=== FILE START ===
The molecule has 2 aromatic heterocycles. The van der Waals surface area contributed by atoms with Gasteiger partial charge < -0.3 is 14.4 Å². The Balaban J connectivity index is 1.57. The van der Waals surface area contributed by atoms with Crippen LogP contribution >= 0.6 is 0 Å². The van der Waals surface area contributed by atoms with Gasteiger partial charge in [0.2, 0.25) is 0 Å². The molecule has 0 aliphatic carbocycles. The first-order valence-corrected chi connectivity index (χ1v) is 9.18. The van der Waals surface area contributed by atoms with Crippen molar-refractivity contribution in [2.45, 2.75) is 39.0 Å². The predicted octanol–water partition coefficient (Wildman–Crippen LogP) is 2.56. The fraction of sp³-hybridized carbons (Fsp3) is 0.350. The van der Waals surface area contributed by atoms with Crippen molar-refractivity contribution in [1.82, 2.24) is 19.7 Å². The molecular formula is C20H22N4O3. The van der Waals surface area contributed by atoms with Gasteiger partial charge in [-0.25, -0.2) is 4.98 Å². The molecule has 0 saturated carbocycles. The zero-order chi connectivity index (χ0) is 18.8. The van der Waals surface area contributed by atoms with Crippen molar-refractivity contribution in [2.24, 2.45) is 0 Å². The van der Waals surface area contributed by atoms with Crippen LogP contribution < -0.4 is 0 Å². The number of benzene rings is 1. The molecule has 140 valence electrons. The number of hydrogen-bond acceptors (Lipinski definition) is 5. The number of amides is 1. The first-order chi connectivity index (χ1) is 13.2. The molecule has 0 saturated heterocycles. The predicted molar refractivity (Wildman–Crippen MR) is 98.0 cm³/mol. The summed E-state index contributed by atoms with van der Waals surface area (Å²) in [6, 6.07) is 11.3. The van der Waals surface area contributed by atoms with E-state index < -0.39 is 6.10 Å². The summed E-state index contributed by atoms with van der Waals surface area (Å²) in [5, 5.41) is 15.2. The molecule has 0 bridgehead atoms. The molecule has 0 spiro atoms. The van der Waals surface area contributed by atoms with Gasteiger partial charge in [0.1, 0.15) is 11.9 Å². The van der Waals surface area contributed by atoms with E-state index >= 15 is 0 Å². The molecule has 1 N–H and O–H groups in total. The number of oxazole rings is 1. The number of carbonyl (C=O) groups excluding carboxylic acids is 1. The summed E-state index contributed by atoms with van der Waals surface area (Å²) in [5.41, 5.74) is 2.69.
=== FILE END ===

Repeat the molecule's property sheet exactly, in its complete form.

The molecule has 2 aromatic heterocycles. The van der Waals surface area contributed by atoms with Gasteiger partial charge < -0.3 is 14.4 Å². The Balaban J connectivity index is 1.57. The van der Waals surface area contributed by atoms with Crippen LogP contribution >= 0.6 is 0 Å². The van der Waals surface area contributed by atoms with Gasteiger partial charge in [0.2, 0.25) is 0 Å². The molecule has 0 aliphatic carbocycles. The first-order valence-corrected chi connectivity index (χ1v) is 9.18. The van der Waals surface area contributed by atoms with Crippen molar-refractivity contribution in [2.45, 2.75) is 39.0 Å². The predicted octanol–water partition coefficient (Wildman–Crippen LogP) is 2.56. The fraction of sp³-hybridized carbons (Fsp3) is 0.350. The van der Waals surface area contributed by atoms with Crippen molar-refractivity contribution in [1.82, 2.24) is 19.7 Å². The molecular formula is C20H22N4O3. The van der Waals surface area contributed by atoms with Gasteiger partial charge in [-0.25, -0.2) is 4.98 Å². The molecule has 0 saturated carbocycles. The zero-order chi connectivity index (χ0) is 18.8. The van der Waals surface area contributed by atoms with Crippen molar-refractivity contribution in [2.24, 2.45) is 0 Å². The van der Waals surface area contributed by atoms with Crippen LogP contribution < -0.4 is 0 Å². The number of benzene rings is 1. The molecule has 140 valence electrons. The number of hydrogen-bond acceptors (Lipinski definition) is 5. The number of amides is 1. The first-order chi connectivity index (χ1) is 13.2. The molecule has 0 saturated heterocycles. The predicted molar refractivity (Wildman–Crippen MR) is 98.0 cm³/mol. The summed E-state index contributed by atoms with van der Waals surface area (Å²) in [6, 6.07) is 11.3. The van der Waals surface area contributed by atoms with E-state index < -0.39 is 6.10 Å². The summed E-state index contributed by atoms with van der Waals surface area (Å²) in [5, 5.41) is 15.2. The molecule has 0 bridgehead atoms. The molecule has 0 spiro atoms. The van der Waals surface area contributed by atoms with Gasteiger partial charge in [0.1, 0.15) is 11.9 Å². The van der Waals surface area contributed by atoms with E-state index >= 15 is 0 Å². The molecule has 1 N–H and O–H groups in total. The number of oxazole rings is 1. The number of carbonyl (C=O) groups excluding carboxylic acids is 1. The summed E-state index contributed by atoms with van der Waals surface area (Å²) in [5.41, 5.74) is 2.69.